There was however, a mixed but, overall, interesting exhibition on the Scottish census.  This included a piece of a project by Kieron Dodds to photograph ginger-haired people.  These tend to be in distinct geographic pockets around the world – apparently, for example, 13% of people in Scotland are have ginger coloured hair and there are distinct preponderances of ginger colouring in parts of the Caribbean and Russia.  The project felt relevant given that FG’s current hair colour is also a little ginger.

‘Gingers’ By Kieron Dodds

Then it was back to London to carry out a chore or two in the Barbican flat prior to sale (we hope).  I saw The Northman in a cinema – my first cinema visit for a long while.  It was worth seeing on the big screen if only for the amazing Icelandic scenery but, apart from one twist exquisitely delivered by Nicole Kidman, it was, for me, no more than a bit of moderately entertaining, macho-violent, Nordic swashbuckling.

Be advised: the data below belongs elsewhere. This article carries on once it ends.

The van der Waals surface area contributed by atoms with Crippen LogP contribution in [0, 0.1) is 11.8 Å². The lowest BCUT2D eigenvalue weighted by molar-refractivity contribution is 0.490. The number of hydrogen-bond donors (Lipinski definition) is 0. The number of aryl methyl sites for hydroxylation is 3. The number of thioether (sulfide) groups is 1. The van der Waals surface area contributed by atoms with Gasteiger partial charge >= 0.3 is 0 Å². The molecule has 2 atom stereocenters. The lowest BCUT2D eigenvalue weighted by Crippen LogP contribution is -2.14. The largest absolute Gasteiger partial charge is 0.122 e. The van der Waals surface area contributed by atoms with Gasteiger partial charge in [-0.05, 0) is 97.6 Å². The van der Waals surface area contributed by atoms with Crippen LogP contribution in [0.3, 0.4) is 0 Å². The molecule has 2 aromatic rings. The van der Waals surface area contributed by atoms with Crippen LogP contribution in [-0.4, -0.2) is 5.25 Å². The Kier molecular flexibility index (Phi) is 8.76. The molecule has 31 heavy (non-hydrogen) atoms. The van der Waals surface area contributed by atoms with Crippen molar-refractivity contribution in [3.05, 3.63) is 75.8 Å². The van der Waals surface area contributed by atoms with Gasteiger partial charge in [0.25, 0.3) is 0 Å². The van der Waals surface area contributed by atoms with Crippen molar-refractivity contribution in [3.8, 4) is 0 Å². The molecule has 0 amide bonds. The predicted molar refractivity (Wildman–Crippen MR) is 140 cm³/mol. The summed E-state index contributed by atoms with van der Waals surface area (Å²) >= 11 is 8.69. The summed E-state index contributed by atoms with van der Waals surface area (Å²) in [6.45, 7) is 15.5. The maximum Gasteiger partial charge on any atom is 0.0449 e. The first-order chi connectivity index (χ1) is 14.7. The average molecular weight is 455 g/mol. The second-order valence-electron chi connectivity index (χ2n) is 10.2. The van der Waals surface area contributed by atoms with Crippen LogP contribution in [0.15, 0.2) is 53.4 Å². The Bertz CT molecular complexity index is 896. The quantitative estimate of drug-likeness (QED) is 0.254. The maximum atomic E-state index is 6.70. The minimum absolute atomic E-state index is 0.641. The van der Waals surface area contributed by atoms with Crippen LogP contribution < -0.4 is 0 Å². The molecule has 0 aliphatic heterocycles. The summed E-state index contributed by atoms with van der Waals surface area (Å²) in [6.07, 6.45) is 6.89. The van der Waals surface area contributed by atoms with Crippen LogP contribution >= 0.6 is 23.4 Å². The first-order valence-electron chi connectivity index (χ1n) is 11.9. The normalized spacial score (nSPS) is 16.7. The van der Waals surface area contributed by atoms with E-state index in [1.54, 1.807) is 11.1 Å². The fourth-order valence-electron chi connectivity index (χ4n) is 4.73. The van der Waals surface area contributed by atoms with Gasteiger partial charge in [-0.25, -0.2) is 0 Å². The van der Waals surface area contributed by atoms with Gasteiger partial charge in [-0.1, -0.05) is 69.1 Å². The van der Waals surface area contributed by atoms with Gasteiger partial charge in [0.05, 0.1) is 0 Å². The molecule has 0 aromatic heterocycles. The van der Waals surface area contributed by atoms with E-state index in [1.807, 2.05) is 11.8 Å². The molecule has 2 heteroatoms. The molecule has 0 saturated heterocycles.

I capped off birthday week with breakfast with Middle Son – always a treat to get an update on his shifting plans.  Then home to get my bus pass application in……

Pushing The Lockdown Boundary

CroAt a time when the Governments special adviser, Dominic Cummings, is dominating the news with his transgressions beyond the coronavirus lockdown boundaries, we too are pushing the lockdown envelope – albeit in much less obvious, controversial or dramatic fashion.  Our story is considerably less convoluted; we want to see our closest relatives and friends face to face.